Columnist Alan Guebert did not attend the Iowa Agricultural Summit March 7 in Des Moines because, oh dear, this is embarrassing, he was not invited.
No one in farming or ranching buys a bag of seed corn or a couple of young bulls hoping for an average corn crop or an average calf crop.
To look ahead, we also need to look behind, at where we’ve been.
The low whimpering and muffled whining heard in farm country this month are not the gripes and grunts of corn and soybean growers trudging through 2015’s purgatory of under-$4 corn and less-than-$10 beans.
The Progressive Farmer magazine’s February issue resembles most mid-winter issues of most U.S. farm magazines.
In May 2013 Iowa implemented the Iowa Nutrient Reduction Strategy, a program that all but admitted the state’s ag runoff was a growing problem that required joint attention from farmers, local communities and the state.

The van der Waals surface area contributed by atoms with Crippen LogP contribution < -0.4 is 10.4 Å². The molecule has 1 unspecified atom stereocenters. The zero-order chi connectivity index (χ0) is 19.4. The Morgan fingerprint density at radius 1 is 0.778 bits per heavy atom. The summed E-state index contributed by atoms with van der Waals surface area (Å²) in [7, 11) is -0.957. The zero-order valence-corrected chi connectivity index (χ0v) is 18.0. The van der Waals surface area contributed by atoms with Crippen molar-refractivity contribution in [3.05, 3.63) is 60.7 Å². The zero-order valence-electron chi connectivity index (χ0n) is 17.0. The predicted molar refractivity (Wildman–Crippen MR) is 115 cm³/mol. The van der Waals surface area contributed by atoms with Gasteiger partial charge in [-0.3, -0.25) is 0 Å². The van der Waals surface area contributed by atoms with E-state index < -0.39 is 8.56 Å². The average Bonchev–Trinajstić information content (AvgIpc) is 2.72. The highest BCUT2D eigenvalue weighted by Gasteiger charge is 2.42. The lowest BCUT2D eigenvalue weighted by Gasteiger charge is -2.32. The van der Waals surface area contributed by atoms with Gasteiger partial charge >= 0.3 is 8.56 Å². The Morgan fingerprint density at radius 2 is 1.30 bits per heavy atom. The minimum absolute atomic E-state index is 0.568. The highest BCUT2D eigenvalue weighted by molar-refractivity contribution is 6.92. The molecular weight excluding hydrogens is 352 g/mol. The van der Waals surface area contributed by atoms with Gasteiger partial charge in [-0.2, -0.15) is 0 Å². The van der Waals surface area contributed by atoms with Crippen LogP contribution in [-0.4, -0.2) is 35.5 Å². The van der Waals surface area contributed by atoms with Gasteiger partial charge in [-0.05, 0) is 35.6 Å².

Country of origin labeling, or COOL, for meat, fruit, vegetables and nuts sold in the U.S. has been kicked around by the courts, politicians, international trade panels and special interest farm groups since it became law in 2008.
Short snaps of deep cold were not rare but all were deeply unwelcome. The cows, the hired men, the plumbing, the shivering calves, the machinery—everyone and everything—moved slower or not at all when temperatures fell to zero or below.
We didn’t know it back then but everyone on the big southern Illinois dairy farm of my youth was a foodie.
This year, center your resolutions around soil health.